Electric supports multiple design technologies including:
Each technology is a collection of components and connecting wires.
In addition, the technology describes all characteristics of its components
and wires including the graphical descriptions, design rules, simulation aspects, etc.
A technology is a module that can easily be added to Electric to provide a custom design environment.
In addition, a technology editor allows interactive creation and modification.
- n-channel MOS (nMOS).
- Complementary MOS (CMOS), many different versions including
MOSIS rules (6-metal, double-poly), and
Round rules (from Cal Tech).
- Bipolar (Integrated Injector Logic).
- BiCMOS (hybrid of Bioplar and CMOS).
- Digital Filter arcitectural layout.
- Printed Circuits (display only of up to 8-layer boards).
- Schematics (both analog and digital components).
- Artwork (for graphic design).
Analysis and Synthesis Tools
The system stores both connectivity and geometry so that analysis and
synthesis tools can easily acquire the information they need.
For example, the incremental design-rule checker uses connectivity
information to avoid
complaining about situations that other locality-based checkers would
These are the tools available in Electric:
The incremental design-rule checker watches all changes made to the layout and displays error messages
when violations are detected.
It checks for spacing errors, notch errors, and minimum size violations.
A hierarchical design-rule checker does a thorough check of the circuit but takes longer to run.
The electrical-rule checker examines all well areas, ensuring proper contacts and spacings.
It also is able to check for antenna rules violations.
Electric has a built-in 12-state switch-level simulator, called ALS.
It also supports a built-in version of the IRSIM simulator.
These simulators display waveforms in a separate window and let users cross-probe from either
the waveform or the circuit window.
Electric is able to produce input decks for a number of popular simulators, including:
- Device-level simulators such as Spice.
- Switch-level simulators such as Silos, Tegas, IRSIM, ESIM, RSIM, RNL, Cosmos, and Mossim.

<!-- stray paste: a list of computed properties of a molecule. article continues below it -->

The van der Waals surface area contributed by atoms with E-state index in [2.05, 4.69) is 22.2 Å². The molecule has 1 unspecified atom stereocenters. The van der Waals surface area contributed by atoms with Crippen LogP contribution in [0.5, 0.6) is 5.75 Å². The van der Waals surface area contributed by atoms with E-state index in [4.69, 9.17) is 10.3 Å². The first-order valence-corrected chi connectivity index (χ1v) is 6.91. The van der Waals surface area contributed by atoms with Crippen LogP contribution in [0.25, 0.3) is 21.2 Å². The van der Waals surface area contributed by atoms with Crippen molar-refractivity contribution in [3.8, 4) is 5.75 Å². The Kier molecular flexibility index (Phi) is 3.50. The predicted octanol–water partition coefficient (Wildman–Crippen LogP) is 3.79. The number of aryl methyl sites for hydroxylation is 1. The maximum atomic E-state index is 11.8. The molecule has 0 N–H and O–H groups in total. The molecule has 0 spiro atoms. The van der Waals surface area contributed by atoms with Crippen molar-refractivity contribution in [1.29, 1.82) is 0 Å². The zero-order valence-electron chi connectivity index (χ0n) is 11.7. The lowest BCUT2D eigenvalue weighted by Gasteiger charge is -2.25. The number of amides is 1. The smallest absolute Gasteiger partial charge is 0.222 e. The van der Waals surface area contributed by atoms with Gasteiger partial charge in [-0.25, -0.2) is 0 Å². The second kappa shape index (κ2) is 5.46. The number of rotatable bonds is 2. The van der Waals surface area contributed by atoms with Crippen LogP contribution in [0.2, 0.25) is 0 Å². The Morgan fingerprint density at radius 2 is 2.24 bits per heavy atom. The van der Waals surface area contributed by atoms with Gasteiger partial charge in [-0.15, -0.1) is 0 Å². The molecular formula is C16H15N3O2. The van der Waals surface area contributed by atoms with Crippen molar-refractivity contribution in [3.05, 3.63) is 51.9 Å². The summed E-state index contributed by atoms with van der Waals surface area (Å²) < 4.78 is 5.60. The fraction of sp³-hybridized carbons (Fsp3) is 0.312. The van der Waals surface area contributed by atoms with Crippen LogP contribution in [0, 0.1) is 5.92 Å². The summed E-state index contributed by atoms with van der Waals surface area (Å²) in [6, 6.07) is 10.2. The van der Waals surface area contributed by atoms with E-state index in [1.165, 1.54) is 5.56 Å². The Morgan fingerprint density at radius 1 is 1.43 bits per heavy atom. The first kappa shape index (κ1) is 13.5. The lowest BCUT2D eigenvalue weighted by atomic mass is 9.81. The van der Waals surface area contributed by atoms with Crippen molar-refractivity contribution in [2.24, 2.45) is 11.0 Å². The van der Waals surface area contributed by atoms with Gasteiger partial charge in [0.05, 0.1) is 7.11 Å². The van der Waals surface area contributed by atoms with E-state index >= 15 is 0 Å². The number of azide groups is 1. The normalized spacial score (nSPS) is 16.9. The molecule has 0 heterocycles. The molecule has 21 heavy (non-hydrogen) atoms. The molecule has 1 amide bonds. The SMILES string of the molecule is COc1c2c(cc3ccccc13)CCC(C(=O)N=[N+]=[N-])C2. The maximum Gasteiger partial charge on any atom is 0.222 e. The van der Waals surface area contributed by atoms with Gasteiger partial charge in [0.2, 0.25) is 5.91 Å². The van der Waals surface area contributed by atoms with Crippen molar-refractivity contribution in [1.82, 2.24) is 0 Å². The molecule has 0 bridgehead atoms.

- Behavioral-level simulators such as Verilog.
- Miscellaneous simulators such as PALs.
Users of Electric must obtain these simulators on their own.
The CMOS PLA generator works from a library of PLA elements, thus allowing customized arrays.
The ROM generator builds a ROM layout from a personality table.
The Pad Frame generator places pad cells around a chip core and wires them together.
The compactor adjusts geometry to its minimal spacing in the X and Y axes.
Logical Effort is a system for marking digital schematic gates with fanout
information that will produce optimally fast circuits.
The maze router runs single wires between points.
The cell stitching router make explicit connections where cells abut or overlap.
The mimic router watches user activity.
When it sees a wire being created or deleted, it repeats the activity
in similar situations throughout the circuit.
The river router runs multiple parallel wires in a channel between cells.
The VHDL system can generate VHDL from a layout, and can compile VHDL to netlists
of various format.
These netlists can then be simulated with the built-in simulator,
turned into layout with the silicon compiler,
or saved to disk for use by external simulators.
The Silicon Compiler places and routes standard cells from a structural netlist (which can be
obtained from VHDL which can be obtained from a schematic drawing).
Network Consistency Checking (LVS)
The network consistency checker uses the "Gemini" algorithm to
compare a layout with its equivalent schematic.
It can also compare two different versions of a layout or two different versions of a schematic.
This built-in system allows users to share a library of circuitry.
Users can check out cells for editing and check them back in when done.
Other users are prevented from changing checked-out cells, and can have their
circuits updated when changes are checked in.
In addition, users are prevented from making changes to checked-out cells that would affect other
cells that are not checked-out.
Also, warnings are issued when multiple users check-out cells that are hierarchically related
which may cause interference in their editing.
Electric reads and writes libraries of circuitry in its own format.
However, for maximum compatibility with other EDA systems, Electric
supports a number of
popular interchange and manufacturing formats:
- CIF: Caltech Intermediate Format.
- GDS II: the Calma interchange format.
- EDIF: the electronic design interchange format.
- DXF: the AutoCAD mechanical format.
- VHDL and Verilog: hardware description languages.
- EAGLE, PADS, EDAD, and SUE: schematic capture packages
- HPGL and PostScript: plotting languages.
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Copyright (C) 1998 Free Software Foundation, Inc.
Verbatim copying and distribution of this entire article is
permitted in any medium, provided this notice is preserved.
1 Jul 2005 smr